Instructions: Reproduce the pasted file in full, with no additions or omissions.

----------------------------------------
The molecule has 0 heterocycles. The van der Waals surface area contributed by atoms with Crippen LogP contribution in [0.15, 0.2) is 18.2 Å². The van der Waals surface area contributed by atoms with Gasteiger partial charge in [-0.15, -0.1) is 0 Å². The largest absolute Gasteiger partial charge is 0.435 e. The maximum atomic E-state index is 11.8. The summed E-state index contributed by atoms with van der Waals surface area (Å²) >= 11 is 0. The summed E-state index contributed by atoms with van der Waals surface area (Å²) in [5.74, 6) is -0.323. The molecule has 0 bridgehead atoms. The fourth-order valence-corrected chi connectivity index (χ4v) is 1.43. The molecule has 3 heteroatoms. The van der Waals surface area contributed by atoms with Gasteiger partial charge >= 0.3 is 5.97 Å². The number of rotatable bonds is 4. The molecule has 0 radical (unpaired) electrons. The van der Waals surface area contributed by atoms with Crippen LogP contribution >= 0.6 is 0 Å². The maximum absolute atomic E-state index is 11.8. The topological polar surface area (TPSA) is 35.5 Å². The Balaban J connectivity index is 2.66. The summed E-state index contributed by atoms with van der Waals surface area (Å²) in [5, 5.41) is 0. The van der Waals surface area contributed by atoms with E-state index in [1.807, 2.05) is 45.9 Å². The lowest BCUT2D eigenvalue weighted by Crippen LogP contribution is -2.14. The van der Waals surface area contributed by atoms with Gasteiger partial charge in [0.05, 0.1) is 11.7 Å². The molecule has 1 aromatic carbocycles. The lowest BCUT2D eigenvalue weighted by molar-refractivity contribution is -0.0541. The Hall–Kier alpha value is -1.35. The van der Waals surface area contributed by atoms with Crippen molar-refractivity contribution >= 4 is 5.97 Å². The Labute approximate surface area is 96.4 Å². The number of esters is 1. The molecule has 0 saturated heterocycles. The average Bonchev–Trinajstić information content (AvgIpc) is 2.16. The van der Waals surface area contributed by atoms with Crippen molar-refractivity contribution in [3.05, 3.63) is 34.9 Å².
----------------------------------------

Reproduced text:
The molecule has 0 heterocycles. The van der Waals surface area contributed by atoms with Crippen LogP contribution in [0.15, 0.2) is 18.2 Å². The van der Waals surface area contributed by atoms with Gasteiger partial charge in [-0.15, -0.1) is 0 Å². The largest absolute Gasteiger partial charge is 0.435 e. The maximum atomic E-state index is 11.8. The summed E-state index contributed by atoms with van der Waals surface area (Å²) >= 11 is 0. The summed E-state index contributed by atoms with van der Waals surface area (Å²) in [5.74, 6) is -0.323. The molecule has 0 bridgehead atoms. The fourth-order valence-corrected chi connectivity index (χ4v) is 1.43. The molecule has 3 heteroatoms. The van der Waals surface area contributed by atoms with Gasteiger partial charge >= 0.3 is 5.97 Å². The number of rotatable bonds is 4. The molecule has 0 radical (unpaired) electrons. The van der Waals surface area contributed by atoms with Crippen LogP contribution >= 0.6 is 0 Å². The maximum absolute atomic E-state index is 11.8. The topological polar surface area (TPSA) is 35.5 Å². The Balaban J connectivity index is 2.66. The summed E-state index contributed by atoms with van der Waals surface area (Å²) in [5, 5.41) is 0. The van der Waals surface area contributed by atoms with E-state index in [1.807, 2.05) is 45.9 Å². The lowest BCUT2D eigenvalue weighted by Crippen LogP contribution is -2.14. The van der Waals surface area contributed by atoms with Gasteiger partial charge in [0.05, 0.1) is 11.7 Å². The molecule has 1 aromatic carbocycles. The lowest BCUT2D eigenvalue weighted by molar-refractivity contribution is -0.0541. The Hall–Kier alpha value is -1.35. The van der Waals surface area contributed by atoms with Crippen molar-refractivity contribution >= 4 is 5.97 Å². The Labute approximate surface area is 96.4 Å². The number of esters is 1. The molecule has 0 saturated heterocycles. The average Bonchev–Trinajstić information content (AvgIpc) is 2.16. The van der Waals surface area contributed by atoms with Crippen molar-refractivity contribution in [3.05, 3.63) is 34.9 Å².